In our Q&A interview series, we have the opportunity to hear from high school math teachers across the U.S. whose students are experiencing success with the FiCycle curriculum. You’ll hear real success stories and classroom-level insights on the ways in which integrated mathematics and personal finance opens students’ minds to new ways of thinking, and enhances their engagement and achievement. 

For the first interview in this series, we spoke with Courtney Epps, a math teacher at People’s Prep Charter School in Newark, NJ. Currently, Courtney is teaching FiCycle with 12th graders while also teaching 9th grade Algebra 1.

The interview is edited and condensed for clarity, after being recorded as part of the FiCycle Podcast

Question: As a teacher, what is your number one motivator―your true professional passion?

Courtney: What motivates me is my own love for learning and the ability to make a difference in people’s lives, whether it’s a student or a parent. It motivates me as a teacher altogether. Also, my love for mathematics plays a big part in looking at things very differently and abstractly. All of that combined motivates me to be a teacher for the rest of my life.

Q: What is your experience with the FiCycle course? Are there changes you’ve observed in your students since you began teaching it?

Courtney: I’ve been teaching the FiCycle course for the last two years, and it’s answered the question many of our students ask in math: “Why am I doing this, and when am I going to use it?”

I’ve noticed that FiCycle brings together all the mathematical concepts we’ve taught from freshman to junior year, and it puts some real life into them. I’m noticing that students aren’t just looking at those exponential functions, linear functions as just a graph anymore. They’re actually looking at it and putting context to it and saying, “How can I apply this?” I love the fact that it’s changing how my kids are looking at mathematics.

Q: Speaking of your students, are there any particular students who stand out as especially successful with the course, or as very engaged with the curriculum?

Courtney: Yes, definitely. There is a set of students that I think worked out very well. It was my IEP students or the students typically labeled as lower-performing. I noticed their outlook on mathematics completely changed, and I believe it was because we started talking about money—having this relevant discussion kind of bridges that gap from not understanding to becoming engaged. When solving a simple one-step, two-step equation, I noticed that students struggled with that. When I introduced it using finance, it was kind of like, “Oh, okay, this makes sense now. I got it.” So it’s one of those things that allows me to bridge that gap that students tend to have.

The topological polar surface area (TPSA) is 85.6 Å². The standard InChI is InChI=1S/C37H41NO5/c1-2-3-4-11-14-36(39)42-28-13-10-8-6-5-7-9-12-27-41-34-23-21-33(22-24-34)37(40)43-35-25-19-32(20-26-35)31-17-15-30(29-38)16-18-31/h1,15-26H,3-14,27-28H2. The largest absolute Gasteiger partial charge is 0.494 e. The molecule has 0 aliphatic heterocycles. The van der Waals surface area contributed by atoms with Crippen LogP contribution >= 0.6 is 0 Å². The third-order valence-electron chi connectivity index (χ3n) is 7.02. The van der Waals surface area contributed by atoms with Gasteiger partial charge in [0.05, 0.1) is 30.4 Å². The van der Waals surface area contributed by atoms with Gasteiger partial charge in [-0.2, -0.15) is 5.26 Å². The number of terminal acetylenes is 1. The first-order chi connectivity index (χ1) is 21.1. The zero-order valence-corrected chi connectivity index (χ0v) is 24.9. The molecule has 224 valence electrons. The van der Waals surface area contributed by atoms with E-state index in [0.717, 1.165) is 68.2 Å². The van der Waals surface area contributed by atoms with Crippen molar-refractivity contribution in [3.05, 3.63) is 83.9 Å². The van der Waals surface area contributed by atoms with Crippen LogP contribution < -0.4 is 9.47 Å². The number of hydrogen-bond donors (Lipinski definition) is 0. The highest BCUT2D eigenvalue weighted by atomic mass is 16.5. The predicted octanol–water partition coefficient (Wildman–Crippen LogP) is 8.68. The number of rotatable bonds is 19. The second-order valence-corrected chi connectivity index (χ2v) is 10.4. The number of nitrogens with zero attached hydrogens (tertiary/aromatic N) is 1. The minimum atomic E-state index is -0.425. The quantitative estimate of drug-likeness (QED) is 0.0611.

Q: Now that your students have this new perspective, is there anything as a teacher you’ve found surprising about teaching math and finance together since you started?

Courtney: It has helped me develop a better Algebra I curriculum. It has shown me different ways to include mathematics in a more conceptual way versus a procedural manner. I’m finding that, for example, when my freshman students were doing linear functions, I could relay that this was the concept of simple interest. Using that concept and applying it made my own teaching more meaningful.

It’s helping me expand on the inquiry cycle and all that good stuff. It helps me look at math completely differently. It lets me look at math in building a structure. I didn’t have any finance background, and the most I knew about my finances was my bank account. But in learning this course and the material involved, I’m responding with, “Wow, okay, this is where this math gets applied. Wow, this is where my students can apply it.” It’s helped me just expand my math vocabulary and mathematical understanding as a whole.

It also helped our English Language Learners (ELLs) because money and the concepts are universal. They were able to build their vocabulary through this, and they didn’t feel lost; they felt more involved in the class. It’s good for all students and better for teachers as well.

Q: What would be your message to other educators who haven’t yet tried this approach to teaching?

Courtney: My message to them would be to try this FiCycle program out. It’s a hands-on approach that makes math more realistic for students. It gets rid of the procedural part of mathematics. It can be used across all grade levels, whether you want to implement it on the freshman or senior level. 

It’s all transferable. It’s new and different and helps kids learn to manage their money better. You know, most of our kids are graduating high school without the knowledge of the basics. I can sit here and say at least do Unit One and see how you feel. It lays the foundation for any student, any adult.

Do this FiCycle program. I recommend it. If I could teach it on all grade levels, I would. It’s a great program.

Listen to the full interview at https://ficycle.org/podcast or get started today by downloading free lessons for your classroom. You can also contact the FiCycle team to learn more about the full curriculum.

 

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